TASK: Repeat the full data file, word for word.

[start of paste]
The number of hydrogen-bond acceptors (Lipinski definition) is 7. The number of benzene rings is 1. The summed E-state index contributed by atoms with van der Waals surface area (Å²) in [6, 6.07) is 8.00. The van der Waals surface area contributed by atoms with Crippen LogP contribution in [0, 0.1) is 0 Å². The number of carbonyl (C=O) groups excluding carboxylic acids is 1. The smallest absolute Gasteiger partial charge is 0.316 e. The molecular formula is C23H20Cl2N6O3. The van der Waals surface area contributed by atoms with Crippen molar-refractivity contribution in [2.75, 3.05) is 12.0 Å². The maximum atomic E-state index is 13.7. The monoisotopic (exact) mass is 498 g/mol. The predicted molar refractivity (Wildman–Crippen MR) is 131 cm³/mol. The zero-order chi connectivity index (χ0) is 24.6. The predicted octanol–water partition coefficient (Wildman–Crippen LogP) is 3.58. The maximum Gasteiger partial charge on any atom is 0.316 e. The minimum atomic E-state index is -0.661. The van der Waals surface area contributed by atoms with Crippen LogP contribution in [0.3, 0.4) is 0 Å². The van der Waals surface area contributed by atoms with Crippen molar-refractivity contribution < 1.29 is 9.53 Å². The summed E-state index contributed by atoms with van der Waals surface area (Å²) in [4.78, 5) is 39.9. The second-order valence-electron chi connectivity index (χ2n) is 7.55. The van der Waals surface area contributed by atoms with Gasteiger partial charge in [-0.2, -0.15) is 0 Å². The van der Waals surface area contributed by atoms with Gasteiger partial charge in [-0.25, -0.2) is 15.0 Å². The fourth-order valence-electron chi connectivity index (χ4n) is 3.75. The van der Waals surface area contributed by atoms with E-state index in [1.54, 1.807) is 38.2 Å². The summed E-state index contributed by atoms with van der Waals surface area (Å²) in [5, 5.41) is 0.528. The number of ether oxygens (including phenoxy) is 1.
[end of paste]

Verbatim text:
The number of hydrogen-bond acceptors (Lipinski definition) is 7. The number of benzene rings is 1. The summed E-state index contributed by atoms with van der Waals surface area (Å²) in [6, 6.07) is 8.00. The van der Waals surface area contributed by atoms with Crippen LogP contribution in [0, 0.1) is 0 Å². The number of carbonyl (C=O) groups excluding carboxylic acids is 1. The smallest absolute Gasteiger partial charge is 0.316 e. The molecular formula is C23H20Cl2N6O3. The van der Waals surface area contributed by atoms with Crippen molar-refractivity contribution in [2.75, 3.05) is 12.0 Å². The maximum atomic E-state index is 13.7. The monoisotopic (exact) mass is 498 g/mol. The predicted molar refractivity (Wildman–Crippen MR) is 131 cm³/mol. The zero-order chi connectivity index (χ0) is 24.6. The predicted octanol–water partition coefficient (Wildman–Crippen LogP) is 3.58. The maximum Gasteiger partial charge on any atom is 0.316 e. The minimum atomic E-state index is -0.661. The van der Waals surface area contributed by atoms with Crippen LogP contribution in [0.3, 0.4) is 0 Å². The van der Waals surface area contributed by atoms with Crippen molar-refractivity contribution < 1.29 is 9.53 Å². The summed E-state index contributed by atoms with van der Waals surface area (Å²) in [4.78, 5) is 39.9. The second-order valence-electron chi connectivity index (χ2n) is 7.55. The van der Waals surface area contributed by atoms with Gasteiger partial charge in [-0.2, -0.15) is 0 Å². The van der Waals surface area contributed by atoms with Gasteiger partial charge in [-0.25, -0.2) is 15.0 Å². The fourth-order valence-electron chi connectivity index (χ4n) is 3.75. The van der Waals surface area contributed by atoms with E-state index in [1.54, 1.807) is 38.2 Å². The summed E-state index contributed by atoms with van der Waals surface area (Å²) in [5, 5.41) is 0.528. The number of ether oxygens (including phenoxy) is 1.